The power wire will probably have to be larger. That's why it's good to look forward to what you want for your system. If you run a wire that's barely large enough for one amplifier, adding a second amp will require running a second wire (with its own fuse holder) or will require that you replace your existing wire. To find out what wire you need, you can use the calculator(s) on the 'wire' page of the site. You'll enter the total power and a few other things and they will tell you the proper wire size. To split the power source to each amplifier, you'll need to use a distribution block. I recommend fused blocks for splitting the 12 volt line and only UNfused blocks for ground.
When using multiple amplifiers, you generally split up the audio spectrum. This allows you to send the bass to larger speakers and the rest of the audio spectrum to interior speakers. Many amplifiers have built in crossovers and many of them are quite good but some are VERY poor. The poor ones generally have poor rolloff characteristics. Using a good quality external crossover solves this problem, It also puts all of the controls (level, crossover frequency, phase...) in one place. An external crossover also generally has more features than the crossovers built into the amplifiers. This can make it much easier to adjust the system.
When sending the signal to a single amplifier, you simply plug them directly into the amplifier. When you have multiple amplifiers, you have to get the signal to all of them. If you have only one pair of RCA cables, you can use y-cables. If you're using an external crossover, you can plug the RCAs into the input of the crossover. The crossover will then have multiple outputs. The low pass output will go to the bass amp. The high pass output will go to the highs amp. No y-cable will be needed unless you have multiple bass amps or multiple highs amps. Some amplifiers provide a pass-through or crossed over preamp output to go to another amp. This will also avoid the need to use y-cables.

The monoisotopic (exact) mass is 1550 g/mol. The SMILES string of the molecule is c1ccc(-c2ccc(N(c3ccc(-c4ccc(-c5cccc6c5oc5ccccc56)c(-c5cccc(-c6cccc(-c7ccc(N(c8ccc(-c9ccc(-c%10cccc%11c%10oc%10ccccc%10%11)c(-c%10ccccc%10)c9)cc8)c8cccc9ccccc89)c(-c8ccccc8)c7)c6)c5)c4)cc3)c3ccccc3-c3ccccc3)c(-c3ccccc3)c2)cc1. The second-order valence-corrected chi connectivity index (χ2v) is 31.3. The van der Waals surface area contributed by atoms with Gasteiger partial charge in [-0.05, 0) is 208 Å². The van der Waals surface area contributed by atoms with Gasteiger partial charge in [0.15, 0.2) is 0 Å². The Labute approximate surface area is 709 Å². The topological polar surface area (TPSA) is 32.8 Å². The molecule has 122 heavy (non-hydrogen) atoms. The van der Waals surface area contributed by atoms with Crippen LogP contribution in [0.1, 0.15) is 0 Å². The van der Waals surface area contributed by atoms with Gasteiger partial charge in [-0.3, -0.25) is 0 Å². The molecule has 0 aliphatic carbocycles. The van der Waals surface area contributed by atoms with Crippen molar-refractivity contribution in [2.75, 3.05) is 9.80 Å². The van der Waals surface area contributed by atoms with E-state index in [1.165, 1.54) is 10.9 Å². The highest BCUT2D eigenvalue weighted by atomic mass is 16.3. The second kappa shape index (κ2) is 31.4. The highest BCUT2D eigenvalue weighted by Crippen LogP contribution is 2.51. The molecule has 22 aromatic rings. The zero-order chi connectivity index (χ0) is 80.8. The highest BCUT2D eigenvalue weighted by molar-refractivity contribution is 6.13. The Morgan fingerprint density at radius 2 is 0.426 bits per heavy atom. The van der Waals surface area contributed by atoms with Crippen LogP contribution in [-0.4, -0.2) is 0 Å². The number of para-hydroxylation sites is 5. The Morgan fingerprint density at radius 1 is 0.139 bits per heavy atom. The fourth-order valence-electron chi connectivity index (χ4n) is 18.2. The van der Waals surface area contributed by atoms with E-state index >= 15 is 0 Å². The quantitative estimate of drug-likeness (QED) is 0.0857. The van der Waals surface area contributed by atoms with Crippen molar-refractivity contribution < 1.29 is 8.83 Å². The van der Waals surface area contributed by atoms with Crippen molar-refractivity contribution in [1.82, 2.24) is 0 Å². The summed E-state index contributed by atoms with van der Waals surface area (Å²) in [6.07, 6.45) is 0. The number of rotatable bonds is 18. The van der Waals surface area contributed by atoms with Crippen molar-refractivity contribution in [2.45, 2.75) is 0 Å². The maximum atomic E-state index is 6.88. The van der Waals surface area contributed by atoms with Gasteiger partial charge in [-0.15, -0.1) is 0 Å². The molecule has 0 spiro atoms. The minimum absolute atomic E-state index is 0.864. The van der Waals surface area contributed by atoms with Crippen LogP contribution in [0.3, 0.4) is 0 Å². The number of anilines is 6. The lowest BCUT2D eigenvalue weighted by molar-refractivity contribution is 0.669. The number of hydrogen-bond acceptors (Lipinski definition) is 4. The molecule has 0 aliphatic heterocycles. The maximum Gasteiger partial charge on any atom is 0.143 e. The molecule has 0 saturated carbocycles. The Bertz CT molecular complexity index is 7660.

Since the remote signal is such a low current signal, it's perfectly fine to jump from amplifier to another with a relatively small wire (it's NOT OK to do this with power and ground). I recommend using nothing smaller than 16g because it's easier to get good connections with it than it is with very small wire. You 'could' use 22g but it's more likely to break and may not be held firmly by the clamps in the terminal block. This is especially important when the amplifier has tubular connectors with set screws.
Misinformation & Ignorance?
The following few things are commonly misunderstood:
Many people don't understand 'clipping'. Some say their amplifier is clipping when it's cutting out or cutting off. That's not clipping. Clipping occurs when an amplifier is driven to attempt to produce more output voltage than what's available from the power supply. The following shows what a clipped signal looks like. It's kinda what would happen if you were jumping on a trampoline inside your home (with 8' ceilings). You would only be able to jump so high then your head would hit the ceiling (the ceiling is analogous to the rail voltage in the amplifier). No matter how hard you jump, you can not go higher than the ceiling (assuming you don't have a really hard head). See the Amplifier, Too Little Power and Setting Gains with a Scope pages for more detailed info (AFTER you finish reading this page).